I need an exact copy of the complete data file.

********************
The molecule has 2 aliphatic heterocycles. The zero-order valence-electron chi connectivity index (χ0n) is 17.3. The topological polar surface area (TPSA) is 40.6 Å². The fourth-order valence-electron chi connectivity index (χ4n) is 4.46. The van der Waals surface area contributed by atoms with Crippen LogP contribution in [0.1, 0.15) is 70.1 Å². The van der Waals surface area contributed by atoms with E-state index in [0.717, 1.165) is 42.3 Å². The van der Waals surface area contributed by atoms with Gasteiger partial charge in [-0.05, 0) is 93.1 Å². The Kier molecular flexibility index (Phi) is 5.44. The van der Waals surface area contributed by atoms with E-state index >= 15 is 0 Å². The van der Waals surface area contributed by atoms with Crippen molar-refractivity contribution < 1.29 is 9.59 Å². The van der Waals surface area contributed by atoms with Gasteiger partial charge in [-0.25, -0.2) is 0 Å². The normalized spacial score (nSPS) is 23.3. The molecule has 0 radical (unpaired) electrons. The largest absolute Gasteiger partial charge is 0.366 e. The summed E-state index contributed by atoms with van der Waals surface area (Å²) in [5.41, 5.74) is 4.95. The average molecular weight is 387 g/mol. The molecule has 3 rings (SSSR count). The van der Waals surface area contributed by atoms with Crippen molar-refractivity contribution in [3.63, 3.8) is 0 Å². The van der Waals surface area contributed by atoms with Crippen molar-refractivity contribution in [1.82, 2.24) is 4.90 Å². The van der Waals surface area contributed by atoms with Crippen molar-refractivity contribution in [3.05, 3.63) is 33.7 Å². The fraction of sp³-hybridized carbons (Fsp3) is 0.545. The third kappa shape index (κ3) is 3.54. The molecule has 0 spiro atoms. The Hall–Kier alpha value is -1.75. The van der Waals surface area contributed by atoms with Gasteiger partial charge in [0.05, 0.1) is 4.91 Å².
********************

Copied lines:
The molecule has 2 aliphatic heterocycles. The zero-order valence-electron chi connectivity index (χ0n) is 17.3. The topological polar surface area (TPSA) is 40.6 Å². The fourth-order valence-electron chi connectivity index (χ4n) is 4.46. The van der Waals surface area contributed by atoms with Crippen LogP contribution in [0.1, 0.15) is 70.1 Å². The van der Waals surface area contributed by atoms with E-state index in [0.717, 1.165) is 42.3 Å². The van der Waals surface area contributed by atoms with Gasteiger partial charge in [-0.05, 0) is 93.1 Å². The Kier molecular flexibility index (Phi) is 5.44. The van der Waals surface area contributed by atoms with E-state index >= 15 is 0 Å². The van der Waals surface area contributed by atoms with Crippen molar-refractivity contribution < 1.29 is 9.59 Å². The van der Waals surface area contributed by atoms with Gasteiger partial charge in [-0.25, -0.2) is 0 Å². The normalized spacial score (nSPS) is 23.3. The molecule has 0 radical (unpaired) electrons. The largest absolute Gasteiger partial charge is 0.366 e. The summed E-state index contributed by atoms with van der Waals surface area (Å²) in [5.41, 5.74) is 4.95. The average molecular weight is 387 g/mol. The molecule has 3 rings (SSSR count). The van der Waals surface area contributed by atoms with Crippen molar-refractivity contribution in [3.63, 3.8) is 0 Å². The van der Waals surface area contributed by atoms with Crippen molar-refractivity contribution in [1.82, 2.24) is 4.90 Å². The van der Waals surface area contributed by atoms with Crippen molar-refractivity contribution in [3.05, 3.63) is 33.7 Å². The fraction of sp³-hybridized carbons (Fsp3) is 0.545. The third kappa shape index (κ3) is 3.54. The molecule has 0 spiro atoms. The Hall–Kier alpha value is -1.75. The van der Waals surface area contributed by atoms with Gasteiger partial charge in [0.05, 0.1) is 4.91 Å².